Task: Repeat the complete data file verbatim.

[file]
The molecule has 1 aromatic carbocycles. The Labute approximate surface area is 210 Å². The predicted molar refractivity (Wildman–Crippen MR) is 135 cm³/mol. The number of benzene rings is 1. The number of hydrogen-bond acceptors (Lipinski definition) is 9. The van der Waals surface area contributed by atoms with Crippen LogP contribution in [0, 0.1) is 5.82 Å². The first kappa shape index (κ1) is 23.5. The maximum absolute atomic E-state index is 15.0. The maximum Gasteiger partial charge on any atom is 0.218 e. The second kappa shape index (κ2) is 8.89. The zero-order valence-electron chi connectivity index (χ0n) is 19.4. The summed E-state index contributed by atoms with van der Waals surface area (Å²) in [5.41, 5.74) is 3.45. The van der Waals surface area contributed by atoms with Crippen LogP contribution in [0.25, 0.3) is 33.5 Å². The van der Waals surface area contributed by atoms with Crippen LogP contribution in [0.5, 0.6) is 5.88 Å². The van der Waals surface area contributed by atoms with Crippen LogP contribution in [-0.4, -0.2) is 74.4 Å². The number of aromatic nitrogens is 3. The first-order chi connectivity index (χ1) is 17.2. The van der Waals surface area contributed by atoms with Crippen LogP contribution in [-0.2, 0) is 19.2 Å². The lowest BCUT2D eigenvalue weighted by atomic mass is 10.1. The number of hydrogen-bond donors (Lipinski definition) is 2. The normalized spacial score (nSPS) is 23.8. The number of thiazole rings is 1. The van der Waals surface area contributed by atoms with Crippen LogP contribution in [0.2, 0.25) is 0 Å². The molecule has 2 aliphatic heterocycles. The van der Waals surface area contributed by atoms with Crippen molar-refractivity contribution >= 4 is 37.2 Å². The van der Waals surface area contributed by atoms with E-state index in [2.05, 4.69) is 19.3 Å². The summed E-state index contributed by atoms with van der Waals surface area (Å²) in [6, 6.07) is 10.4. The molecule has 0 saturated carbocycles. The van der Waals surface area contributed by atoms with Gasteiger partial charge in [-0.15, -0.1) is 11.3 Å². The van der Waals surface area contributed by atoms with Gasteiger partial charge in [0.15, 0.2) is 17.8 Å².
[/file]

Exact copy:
The molecule has 1 aromatic carbocycles. The Labute approximate surface area is 210 Å². The predicted molar refractivity (Wildman–Crippen MR) is 135 cm³/mol. The number of benzene rings is 1. The number of hydrogen-bond acceptors (Lipinski definition) is 9. The van der Waals surface area contributed by atoms with Crippen LogP contribution in [0, 0.1) is 5.82 Å². The first kappa shape index (κ1) is 23.5. The maximum absolute atomic E-state index is 15.0. The maximum Gasteiger partial charge on any atom is 0.218 e. The second kappa shape index (κ2) is 8.89. The zero-order valence-electron chi connectivity index (χ0n) is 19.4. The summed E-state index contributed by atoms with van der Waals surface area (Å²) in [5.41, 5.74) is 3.45. The van der Waals surface area contributed by atoms with Crippen LogP contribution in [0.25, 0.3) is 33.5 Å². The van der Waals surface area contributed by atoms with Crippen LogP contribution in [0.5, 0.6) is 5.88 Å². The van der Waals surface area contributed by atoms with Crippen LogP contribution in [-0.4, -0.2) is 74.4 Å². The number of aromatic nitrogens is 3. The first-order chi connectivity index (χ1) is 17.2. The van der Waals surface area contributed by atoms with Crippen LogP contribution in [-0.2, 0) is 19.2 Å². The lowest BCUT2D eigenvalue weighted by atomic mass is 10.1. The number of hydrogen-bond donors (Lipinski definition) is 2. The normalized spacial score (nSPS) is 23.8. The number of thiazole rings is 1. The van der Waals surface area contributed by atoms with Crippen LogP contribution in [0.2, 0.25) is 0 Å². The molecule has 2 aliphatic heterocycles. The van der Waals surface area contributed by atoms with Crippen molar-refractivity contribution >= 4 is 37.2 Å². The van der Waals surface area contributed by atoms with E-state index in [2.05, 4.69) is 19.3 Å². The summed E-state index contributed by atoms with van der Waals surface area (Å²) in [6, 6.07) is 10.4. The molecule has 0 saturated carbocycles. The van der Waals surface area contributed by atoms with Gasteiger partial charge in [-0.15, -0.1) is 11.3 Å². The van der Waals surface area contributed by atoms with Gasteiger partial charge in [0.15, 0.2) is 17.8 Å².